Program Details

Mindfulness and Creativity: Shambhala Art, Parts One and Two


with Elaine Yuen
February 22 / 9:00 AM - February 23 / 5:00 PM

Shambhala Art’s purpose is to explore the creative process and the product we call art, from the viewpoint of a meditative discipline.  It is a viewpoint that encourages us to see things as they are, rather than just how we think or imagine they are.  Shambhala Art does not teach a particular skill or technique such as painting, sculpture, or dance. It is about the source of inspiration, its manifestation, and how it speaks to us beyond the limits of its container.    (From www.shambhalaart.org).


 Please join us for this excitinbg adventure in mindfulness-based art activity. The weekend program will present Parts 1 aand 2 of in international five-part program.


Circle


Part One: Coming to Your Senses


The practice of dharma art is a way to use our lives to communicate without confusion the primordial and magical nature of what we see, hear, and touch. – Sakyong Mipham Rinpoche


First thought is best in art. — Wm. Blake


The creative process has more to do with perception than talent.  The creative process requires that we first perceive our world as it is before we can represent it in some form or use it as a launching pad for expression.  Meditation helps this process by clarifying our perceptions, relaxing our relentless self-dialoguing, and revealing the source of creativity.  We also learn through meditation that we can rest in “square one,” a state of mindfulness and awareness where our mind, body, and environment are synchronized and self-expression can transform into pure-expression.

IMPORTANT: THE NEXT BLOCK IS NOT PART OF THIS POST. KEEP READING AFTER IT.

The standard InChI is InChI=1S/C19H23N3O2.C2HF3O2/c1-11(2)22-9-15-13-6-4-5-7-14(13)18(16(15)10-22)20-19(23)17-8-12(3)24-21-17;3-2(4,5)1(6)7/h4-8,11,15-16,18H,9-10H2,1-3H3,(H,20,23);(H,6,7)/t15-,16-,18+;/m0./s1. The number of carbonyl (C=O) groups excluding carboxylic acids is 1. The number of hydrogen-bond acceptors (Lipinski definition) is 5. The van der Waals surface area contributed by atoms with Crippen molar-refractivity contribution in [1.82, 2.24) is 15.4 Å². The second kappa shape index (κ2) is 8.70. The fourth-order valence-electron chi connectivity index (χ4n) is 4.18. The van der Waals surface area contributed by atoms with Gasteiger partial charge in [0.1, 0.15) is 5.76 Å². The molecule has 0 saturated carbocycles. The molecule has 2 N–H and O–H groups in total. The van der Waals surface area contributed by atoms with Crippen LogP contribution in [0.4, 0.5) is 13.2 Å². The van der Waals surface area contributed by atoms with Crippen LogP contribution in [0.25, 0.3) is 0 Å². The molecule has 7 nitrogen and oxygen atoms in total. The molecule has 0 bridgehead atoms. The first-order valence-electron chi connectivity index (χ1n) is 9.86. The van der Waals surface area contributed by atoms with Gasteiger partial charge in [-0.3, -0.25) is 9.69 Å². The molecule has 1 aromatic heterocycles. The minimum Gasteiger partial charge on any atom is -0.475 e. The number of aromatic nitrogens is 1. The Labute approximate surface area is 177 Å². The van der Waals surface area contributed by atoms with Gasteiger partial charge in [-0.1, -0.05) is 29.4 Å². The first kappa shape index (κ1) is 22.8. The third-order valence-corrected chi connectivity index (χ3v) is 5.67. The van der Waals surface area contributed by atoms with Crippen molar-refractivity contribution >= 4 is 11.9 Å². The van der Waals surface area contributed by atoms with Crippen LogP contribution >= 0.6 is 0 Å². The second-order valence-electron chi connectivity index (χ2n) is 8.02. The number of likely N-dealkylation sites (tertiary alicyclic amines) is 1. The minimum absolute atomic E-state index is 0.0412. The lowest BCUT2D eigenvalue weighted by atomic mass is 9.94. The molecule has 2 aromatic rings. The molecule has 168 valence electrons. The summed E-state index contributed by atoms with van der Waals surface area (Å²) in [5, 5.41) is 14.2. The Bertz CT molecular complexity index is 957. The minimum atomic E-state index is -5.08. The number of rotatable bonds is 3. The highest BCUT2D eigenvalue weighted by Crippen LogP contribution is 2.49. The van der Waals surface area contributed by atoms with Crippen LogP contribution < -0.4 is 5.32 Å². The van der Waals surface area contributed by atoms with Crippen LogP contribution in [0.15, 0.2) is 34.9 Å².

Square__Circle


Part Two: Seeing Things as They Are


The map is not the territory. — Alfred Korzbyski


The truth of the thing is not the think of it but the feel of it.
– Stanley Kubrick


One eye sees, the other feels. – Paul Klee


Symbol, in this sense, is not a “sign” representing some philosophical or religious principle; it is the demonstration of the living qualities of what is.
– Chögyam Trungpa Rinpoche


Through meditation we come to see things as they are as opposed to how we think or imagine they are.  We discover that everything has a felt presence to it as well as a thought sense that we bring to it.  What we create and perceive communicates through signs and symbols.  Signs communicate primarily information and the thought sense of things.  Symbols on the other hand are primarily about non-conceptual direct experience, the presence and the felt sense of things.  Seeing the difference between signs and symbols, thought sense and felt sense, as well as how they work together empowers our creative and viewing processes.


 You may attend Part I on Saturday only, if you choose.  If so, please specify that when you register.  The cost for Saturday only is $75.00.

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